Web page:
Nicola Sturgeon is under pressure to launch an independent inquiry into a breast cancer treatment scandal in Tayside, as newly uncovered documents reveal a litany of warnings were “overlooked” by health chiefs.
Leading members of the Scottish Parliament’s cross-party group on cancer said a government probe is needed to “rebuild public trust and secure the future of lifesaving breast cancer care” in the region.
SNP ministers have previously rejected multiple requests from patients, doctors and local politicians for an independent investigation.
The latest calls comes one day after we revealed NHS Tayside non-executive board member Dr Norman Pratt accused senior management last year of being “complicit in the cover-up of a major clinical service scandal”.
Dr Pratt believes bosses allowed doctors to remain in the firing line over a series of botched and disputed government reviews into the treatment of around 200 women.
They were given “lower than standard” chemotherapy doses before April 2019, as detailed in a Healthcare Improvement Scotland report ordered by ministers.
The doctor – who is chair of the Tayside area clinical forum – claims the board’s “own medical management” privately accepts there is no clinical evidence to back up claims in the reports that patients were put at 1-2% increased risk of seeing their cancer return.
We can reveal further correspondence details that health chiefs and government officials were given multiple warnings that reviews into the scandal were “deeply flawed” and would lead to the breast oncology service collapsing.
Months later, the department is in turmoil and being supported by other health boards as the final member of a medical team who accused bosses of throwing them “under the bus” prepares to take early retirement in January.
Scottish Labour MSP Jackie Baillie, who is co-convener of Holyrood’s cross-party cancer group, called for a “full independent investigation into this scandal”.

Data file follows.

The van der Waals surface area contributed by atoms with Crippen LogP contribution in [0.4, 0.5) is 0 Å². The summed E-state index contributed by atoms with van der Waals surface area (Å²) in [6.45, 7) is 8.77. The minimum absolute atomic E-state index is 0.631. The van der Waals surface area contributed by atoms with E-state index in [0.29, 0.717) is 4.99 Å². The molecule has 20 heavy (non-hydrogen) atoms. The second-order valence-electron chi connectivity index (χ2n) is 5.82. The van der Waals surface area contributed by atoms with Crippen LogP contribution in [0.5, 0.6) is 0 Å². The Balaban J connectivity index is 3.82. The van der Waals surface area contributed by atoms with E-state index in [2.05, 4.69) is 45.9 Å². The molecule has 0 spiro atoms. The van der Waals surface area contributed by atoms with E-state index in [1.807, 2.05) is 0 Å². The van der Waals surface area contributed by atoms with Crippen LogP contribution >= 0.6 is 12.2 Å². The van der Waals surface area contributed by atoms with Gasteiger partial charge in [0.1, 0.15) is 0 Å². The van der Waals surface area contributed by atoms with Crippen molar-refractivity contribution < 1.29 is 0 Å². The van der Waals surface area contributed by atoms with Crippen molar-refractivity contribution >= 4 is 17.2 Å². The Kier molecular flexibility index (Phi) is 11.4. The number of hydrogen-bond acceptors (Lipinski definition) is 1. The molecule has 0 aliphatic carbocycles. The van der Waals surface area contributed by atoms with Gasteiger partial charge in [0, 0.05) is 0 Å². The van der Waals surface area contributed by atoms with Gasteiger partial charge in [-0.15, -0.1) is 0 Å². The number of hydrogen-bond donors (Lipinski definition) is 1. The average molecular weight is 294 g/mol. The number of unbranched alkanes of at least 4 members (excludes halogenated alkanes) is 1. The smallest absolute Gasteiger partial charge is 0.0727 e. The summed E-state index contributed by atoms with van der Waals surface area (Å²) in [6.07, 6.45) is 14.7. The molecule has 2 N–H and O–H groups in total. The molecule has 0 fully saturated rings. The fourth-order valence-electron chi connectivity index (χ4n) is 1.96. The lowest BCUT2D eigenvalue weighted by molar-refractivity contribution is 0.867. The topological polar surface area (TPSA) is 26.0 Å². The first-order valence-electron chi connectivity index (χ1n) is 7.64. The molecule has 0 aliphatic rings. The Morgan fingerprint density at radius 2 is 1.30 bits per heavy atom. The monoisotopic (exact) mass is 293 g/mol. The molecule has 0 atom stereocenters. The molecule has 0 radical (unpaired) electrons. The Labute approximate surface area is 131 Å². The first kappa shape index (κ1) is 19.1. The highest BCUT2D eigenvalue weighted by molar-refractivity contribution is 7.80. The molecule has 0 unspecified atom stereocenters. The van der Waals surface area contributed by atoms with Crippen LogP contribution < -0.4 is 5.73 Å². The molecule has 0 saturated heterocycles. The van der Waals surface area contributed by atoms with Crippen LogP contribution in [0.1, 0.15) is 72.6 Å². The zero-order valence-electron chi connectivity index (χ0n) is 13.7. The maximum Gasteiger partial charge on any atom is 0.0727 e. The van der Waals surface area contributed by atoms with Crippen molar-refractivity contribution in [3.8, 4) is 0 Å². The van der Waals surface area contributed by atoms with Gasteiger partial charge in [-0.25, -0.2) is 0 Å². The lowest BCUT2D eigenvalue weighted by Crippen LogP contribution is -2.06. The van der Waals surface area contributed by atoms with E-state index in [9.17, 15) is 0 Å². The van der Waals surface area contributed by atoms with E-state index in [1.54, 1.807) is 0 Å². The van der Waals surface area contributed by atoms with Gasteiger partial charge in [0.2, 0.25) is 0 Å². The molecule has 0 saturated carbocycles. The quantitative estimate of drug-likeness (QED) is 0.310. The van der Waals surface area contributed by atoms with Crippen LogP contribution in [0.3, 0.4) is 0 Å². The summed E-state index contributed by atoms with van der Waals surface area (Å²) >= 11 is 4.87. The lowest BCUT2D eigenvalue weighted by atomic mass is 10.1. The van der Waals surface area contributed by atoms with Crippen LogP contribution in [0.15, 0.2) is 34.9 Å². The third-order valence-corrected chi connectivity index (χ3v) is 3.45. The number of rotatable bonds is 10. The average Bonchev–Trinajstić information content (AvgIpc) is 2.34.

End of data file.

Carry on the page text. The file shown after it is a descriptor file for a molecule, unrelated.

“These astonishing revelations raise yet more questions about how things were allowed to go so badly wrong,” she said.
“This scandal has been seriously damaging to patient trust and the future of breast cancer services in NHS Tayside.
“Physicians and frontline staff were clearly sounding the alarm about these potential consequences – we need answers on why their warnings were overlooked by the health board and the Scottish Government.”
Scottish Conservative MSP Miles Briggs, who is the other co-convener of the group, said the situation at NHS Tayside has been allowed to “drag on for too long”.
He said government ministers and health bosses have effectively “closed ranks” around the crisis and left the doctors feeling “completely hung out to dry”.
“Patient safety is of course the number one issue but the professional damage the specialists feel was done to them has never properly been resolved,” Mr Briggs said.
“It leaves them and the service in a completely unacceptable situation.
“To come back from that, to repair that damage, I think that’s where an independent inquiry could help.”
Nicola Sturgeon says claims must be ‘properly investigated’
Asked about the concerns raised by Dr Pratt during first minister’s questions on Thursday, Nicola Sturgeon said she expects NHS Tayside to “properly investigate”.
She said: “I am obviously aware of the concerns that have been raised. NHS Tayside is also fully aware of these concerns.
“Let me be very clear, I would expect NHS Tayside to properly consider and investigate any issues that have been raised.
“The Scottish Government has been advised that the board has thoroughly investigated the matters raised.”
Ms Sturgeon said the health board has provided a “comprehensive timeline of correspondence and meetings” showing issues relating to the breast cancer team were openly discussed – including ones Dr Pratt “actively contributed to”.
The Scottish Government declined to comment further on the calls for an independent investigation or whether it stands by the findings of the reports it commissioned.
NHS Tayside said its medical director reviewed Dr Pratt’s submission of clinical and academic evidence for local breast cancer services.
A spokeswoman confirmed the medical director “wrote directly to Dr Pratt with the outcome of this review nearly a year ago concluding that there should be no unique variation in treatment offered in NHS Tayside as compared to other cancer centres as set out in the external independent documented opinion”.